Being outside is the major selling point for Ryan Caturan when recruiting new runners in the winter. Caturan is a coach at Chicago Endurance Sports and helps run a program called Winter Warriors. Throughout multiple locations, hundreds of runners continue training for races during what Caturan considers to be the off-season.

“The reason we run outside is because the treadmill sucks, and you can quote me on that,” he says jokingly. “When you do winter running and don’t allow the elements to keep you inside, it shortens that winter up.”

When asked if there is a threshold for runners being able to run outdoors, Caturan says that “there is no limit for an individual runner.” For safety and liability reasons, his group does have a threshold for when they will cancel an outdoor run. Caturan says that negative temperatures, or a real feel of 20 degrees below zero is the limit for the Winter Warriors.

But just how cold is too cold? Most experts say that as long as the temperature is above 20 degrees below zero, exercise is still safe providing an individual is properly dressed. The biggest danger is exposed skin and moisture.

Runners should favor fabrics that wick sweat away from the body, like spandex or Merino wool. Cotton is not ideal, as it becomes damp and clings to the body. It is especially important to remember to bring some type of payment in case a runner becomes stranded far from home. Things like dehydration, or a fall on the ice may make it difficult for a Chicago runner to make it home in freezing conditions.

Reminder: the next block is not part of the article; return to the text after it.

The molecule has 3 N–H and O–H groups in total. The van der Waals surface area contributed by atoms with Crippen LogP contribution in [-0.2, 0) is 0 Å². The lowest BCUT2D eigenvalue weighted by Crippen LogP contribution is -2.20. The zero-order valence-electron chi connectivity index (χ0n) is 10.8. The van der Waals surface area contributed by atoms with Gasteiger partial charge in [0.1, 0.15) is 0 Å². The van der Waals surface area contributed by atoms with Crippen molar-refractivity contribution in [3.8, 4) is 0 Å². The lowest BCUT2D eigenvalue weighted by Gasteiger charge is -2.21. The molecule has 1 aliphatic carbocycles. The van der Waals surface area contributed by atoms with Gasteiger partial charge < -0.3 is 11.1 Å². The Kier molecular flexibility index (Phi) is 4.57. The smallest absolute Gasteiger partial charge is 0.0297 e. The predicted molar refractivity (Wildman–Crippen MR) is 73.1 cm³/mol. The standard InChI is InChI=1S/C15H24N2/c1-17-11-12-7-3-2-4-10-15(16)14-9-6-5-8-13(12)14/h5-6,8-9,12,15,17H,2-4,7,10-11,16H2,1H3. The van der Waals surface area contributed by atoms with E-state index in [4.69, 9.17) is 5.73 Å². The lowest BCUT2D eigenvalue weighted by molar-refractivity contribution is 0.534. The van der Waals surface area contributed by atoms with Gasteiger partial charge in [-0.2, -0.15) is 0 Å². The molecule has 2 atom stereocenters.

When asked if they have a policy for injured or stranded runners in the cold, a representative from the Chicago Transit Authority unsurprisingly said that “there are no free rides on the CTA.” If a runner becomes stranded in sub-zero temperature and is too exhausted to continue, they better make sure they have some means to pay for transportation home.

No matter the conditions, Chicago runners don’t care. They will continue to run through the elements in order to satisfy an addiction that even they can’t quite explain.

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Chicago runners undeterred by record lows